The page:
• Expert Systems – first enabled by Bayesian Networks, the Decision Theory and Adaptive Learning group of Microsoft incorporated Bayesian learning into a number of products, most notably the “paperclip” Microsoft Office Assistant.

  • Risk Management – an inherently subjective Bayesian problem that manages the assessment, forecast and inference involved with lending, portfolio management and other insurance problems.

  • Fraud Detection – uses Bayesian learning and over-time patterns of behavior rather than individual events to predict fraud.

  • Diagnosing Network Problems – Nokia uses a commercial tool deploying Bayesian Networks as a prototype for diagnosis of its mobile infrastructure.

  • Spam – an open source anti-spam email filter, POPFile, makes use of a simple Bayesian component that “learns” how to recognize/differentiate spam from non-spam.

  • Medical Diagnosis – can be used to diagnose specific diseases based on ailments and other input factors, and is often a worthy replacement for rule-based diagnoses.

  • Clinical Trials – can drive adaptive randomization that promotes progressive allocation of patients to treatment doses found more effective, perhaps requiring fewer expensive patients and learning earlier if a study should be scuttled for lack of effect.

A current favorite involves Bayesian foreign intelligence. The analyses found that the use of Bayesian calculations for predicting hostilities in the Middle East were superior to expert opinion for non-events. The Bayesian calculations also arrived at their low probability of trouble predictions more quickly than experts.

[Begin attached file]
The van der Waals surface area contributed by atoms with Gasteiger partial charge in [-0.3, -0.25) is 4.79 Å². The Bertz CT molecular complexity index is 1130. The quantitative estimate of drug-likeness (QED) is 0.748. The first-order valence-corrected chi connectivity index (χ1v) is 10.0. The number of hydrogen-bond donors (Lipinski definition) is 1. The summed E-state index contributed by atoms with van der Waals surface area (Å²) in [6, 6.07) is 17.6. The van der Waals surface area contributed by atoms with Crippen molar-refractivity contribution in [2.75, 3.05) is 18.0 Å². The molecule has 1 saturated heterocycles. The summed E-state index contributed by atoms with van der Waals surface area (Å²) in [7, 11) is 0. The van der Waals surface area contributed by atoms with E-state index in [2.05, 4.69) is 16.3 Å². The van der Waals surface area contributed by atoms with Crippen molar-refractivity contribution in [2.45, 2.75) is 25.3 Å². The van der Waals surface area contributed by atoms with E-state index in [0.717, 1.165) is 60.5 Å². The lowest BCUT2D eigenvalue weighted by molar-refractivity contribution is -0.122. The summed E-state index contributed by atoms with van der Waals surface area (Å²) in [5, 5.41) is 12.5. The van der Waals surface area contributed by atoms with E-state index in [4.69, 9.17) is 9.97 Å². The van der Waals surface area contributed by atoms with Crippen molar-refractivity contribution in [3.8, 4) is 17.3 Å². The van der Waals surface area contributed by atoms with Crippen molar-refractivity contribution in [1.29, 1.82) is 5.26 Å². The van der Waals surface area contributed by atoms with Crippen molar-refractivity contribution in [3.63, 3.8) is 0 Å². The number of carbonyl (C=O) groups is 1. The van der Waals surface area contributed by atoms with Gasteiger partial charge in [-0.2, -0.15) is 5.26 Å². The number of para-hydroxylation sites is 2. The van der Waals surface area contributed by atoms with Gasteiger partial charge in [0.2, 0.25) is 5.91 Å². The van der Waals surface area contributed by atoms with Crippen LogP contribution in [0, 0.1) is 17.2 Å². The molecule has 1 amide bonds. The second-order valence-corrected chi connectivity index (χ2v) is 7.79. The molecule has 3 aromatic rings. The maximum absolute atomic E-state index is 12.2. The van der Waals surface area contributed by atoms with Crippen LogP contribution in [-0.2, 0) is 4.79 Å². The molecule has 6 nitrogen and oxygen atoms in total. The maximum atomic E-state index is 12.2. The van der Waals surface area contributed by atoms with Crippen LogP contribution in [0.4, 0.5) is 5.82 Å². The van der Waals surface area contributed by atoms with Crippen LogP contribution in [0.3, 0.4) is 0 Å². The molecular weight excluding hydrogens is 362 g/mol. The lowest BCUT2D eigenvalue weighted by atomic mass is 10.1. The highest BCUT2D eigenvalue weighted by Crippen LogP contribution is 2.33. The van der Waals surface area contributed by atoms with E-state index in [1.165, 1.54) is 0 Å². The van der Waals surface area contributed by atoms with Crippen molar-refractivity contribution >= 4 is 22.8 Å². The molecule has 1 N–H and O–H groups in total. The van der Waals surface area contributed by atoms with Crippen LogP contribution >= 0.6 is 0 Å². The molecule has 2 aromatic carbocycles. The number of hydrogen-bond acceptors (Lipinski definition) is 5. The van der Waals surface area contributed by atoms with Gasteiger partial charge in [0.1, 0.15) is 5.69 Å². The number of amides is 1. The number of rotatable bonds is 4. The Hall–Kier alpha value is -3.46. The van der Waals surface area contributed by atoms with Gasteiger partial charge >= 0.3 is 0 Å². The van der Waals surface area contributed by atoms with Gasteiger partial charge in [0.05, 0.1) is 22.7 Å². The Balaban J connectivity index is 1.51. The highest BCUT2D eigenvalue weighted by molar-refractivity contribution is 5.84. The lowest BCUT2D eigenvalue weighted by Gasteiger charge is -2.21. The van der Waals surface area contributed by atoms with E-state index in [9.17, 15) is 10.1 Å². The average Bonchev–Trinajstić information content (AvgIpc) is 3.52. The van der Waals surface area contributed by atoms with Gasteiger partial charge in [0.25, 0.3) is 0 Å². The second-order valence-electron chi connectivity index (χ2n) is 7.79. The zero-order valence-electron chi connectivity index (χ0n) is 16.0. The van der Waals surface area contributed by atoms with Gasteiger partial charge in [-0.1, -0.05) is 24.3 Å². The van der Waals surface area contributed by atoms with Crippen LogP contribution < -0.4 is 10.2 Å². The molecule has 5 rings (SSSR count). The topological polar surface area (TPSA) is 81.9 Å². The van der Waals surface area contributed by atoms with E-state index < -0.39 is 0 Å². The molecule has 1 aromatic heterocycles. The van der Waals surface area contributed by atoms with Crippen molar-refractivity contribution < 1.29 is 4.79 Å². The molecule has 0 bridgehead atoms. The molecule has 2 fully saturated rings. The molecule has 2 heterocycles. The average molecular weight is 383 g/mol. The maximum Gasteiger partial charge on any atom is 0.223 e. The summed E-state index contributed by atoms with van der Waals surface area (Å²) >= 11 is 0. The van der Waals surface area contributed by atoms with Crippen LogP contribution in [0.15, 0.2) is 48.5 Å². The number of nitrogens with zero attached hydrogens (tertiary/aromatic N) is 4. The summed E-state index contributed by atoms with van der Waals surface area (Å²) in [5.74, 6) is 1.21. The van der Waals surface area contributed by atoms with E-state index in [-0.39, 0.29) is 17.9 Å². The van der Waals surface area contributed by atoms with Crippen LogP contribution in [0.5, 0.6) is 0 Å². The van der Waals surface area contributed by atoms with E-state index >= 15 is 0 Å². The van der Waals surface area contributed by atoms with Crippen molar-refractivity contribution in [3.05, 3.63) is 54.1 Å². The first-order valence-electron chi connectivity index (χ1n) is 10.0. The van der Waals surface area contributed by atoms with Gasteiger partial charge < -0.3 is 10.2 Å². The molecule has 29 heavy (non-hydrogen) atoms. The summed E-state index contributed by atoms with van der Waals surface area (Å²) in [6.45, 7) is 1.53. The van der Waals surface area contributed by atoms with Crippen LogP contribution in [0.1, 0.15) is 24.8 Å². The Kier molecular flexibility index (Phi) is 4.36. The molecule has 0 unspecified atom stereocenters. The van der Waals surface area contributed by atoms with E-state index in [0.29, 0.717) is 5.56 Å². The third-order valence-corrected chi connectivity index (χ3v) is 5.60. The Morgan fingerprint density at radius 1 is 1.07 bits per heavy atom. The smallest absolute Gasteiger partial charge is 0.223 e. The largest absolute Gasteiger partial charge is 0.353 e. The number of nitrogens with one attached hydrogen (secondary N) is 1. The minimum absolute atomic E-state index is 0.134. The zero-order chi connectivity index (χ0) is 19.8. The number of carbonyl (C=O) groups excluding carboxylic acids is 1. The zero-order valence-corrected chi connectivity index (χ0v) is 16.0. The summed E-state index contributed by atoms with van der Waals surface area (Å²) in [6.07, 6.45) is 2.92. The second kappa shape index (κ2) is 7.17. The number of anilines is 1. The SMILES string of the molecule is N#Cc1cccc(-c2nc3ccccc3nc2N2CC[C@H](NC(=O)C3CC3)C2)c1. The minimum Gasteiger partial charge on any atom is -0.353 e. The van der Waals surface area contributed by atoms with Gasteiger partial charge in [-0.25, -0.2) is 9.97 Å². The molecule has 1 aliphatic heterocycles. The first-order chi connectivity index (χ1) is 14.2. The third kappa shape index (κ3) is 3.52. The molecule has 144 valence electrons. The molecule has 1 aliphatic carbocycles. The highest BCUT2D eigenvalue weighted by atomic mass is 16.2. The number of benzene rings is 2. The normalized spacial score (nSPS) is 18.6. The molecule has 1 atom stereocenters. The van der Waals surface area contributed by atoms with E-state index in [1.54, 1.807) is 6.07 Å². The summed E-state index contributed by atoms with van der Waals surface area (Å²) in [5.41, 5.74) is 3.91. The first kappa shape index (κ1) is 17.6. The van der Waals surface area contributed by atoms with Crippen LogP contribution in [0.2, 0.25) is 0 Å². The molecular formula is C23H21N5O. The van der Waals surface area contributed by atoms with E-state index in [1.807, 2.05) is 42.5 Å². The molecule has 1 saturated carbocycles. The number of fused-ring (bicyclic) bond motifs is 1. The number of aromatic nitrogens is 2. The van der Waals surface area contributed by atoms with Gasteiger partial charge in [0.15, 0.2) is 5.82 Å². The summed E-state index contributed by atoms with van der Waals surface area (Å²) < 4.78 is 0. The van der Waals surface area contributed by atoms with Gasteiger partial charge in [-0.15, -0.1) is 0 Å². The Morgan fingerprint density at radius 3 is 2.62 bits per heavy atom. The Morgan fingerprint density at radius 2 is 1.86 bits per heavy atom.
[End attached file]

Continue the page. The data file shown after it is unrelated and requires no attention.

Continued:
Bayes Law and the Mind

Adding to the growing legitimacy of Bayes Law is the traction that the posteriors = priors*likelihood learning equation is getting as a plausible model of cognition in psychology. In a study that tested whether certain cognitive tasks were executed in accord with Bayes Law, psychologists from Brown University and MIT conducted laboratory experiments, giving participants nuggets of “prior” information, then asking them to draw conclusions – to make posterior judgments. A first example question went something like: A movie has grossed $X million to an unknown date (where X is either 1, 6, 10, 40, 100), how much was the total gross? A second question: How long would you estimate the life span for an 18 year old (choices 18, 39, 61, 83, and 96 years)?  Among the findings: Participant judgments for life spans, movie grosses and several other like questions were indistinguishable from optimal Bayesian predictions based on the empirical prior distributions. Though there wasn’t total alignment of findings with Bayesian predictions, the results are certainly suggestive and warrant additional scrutiny.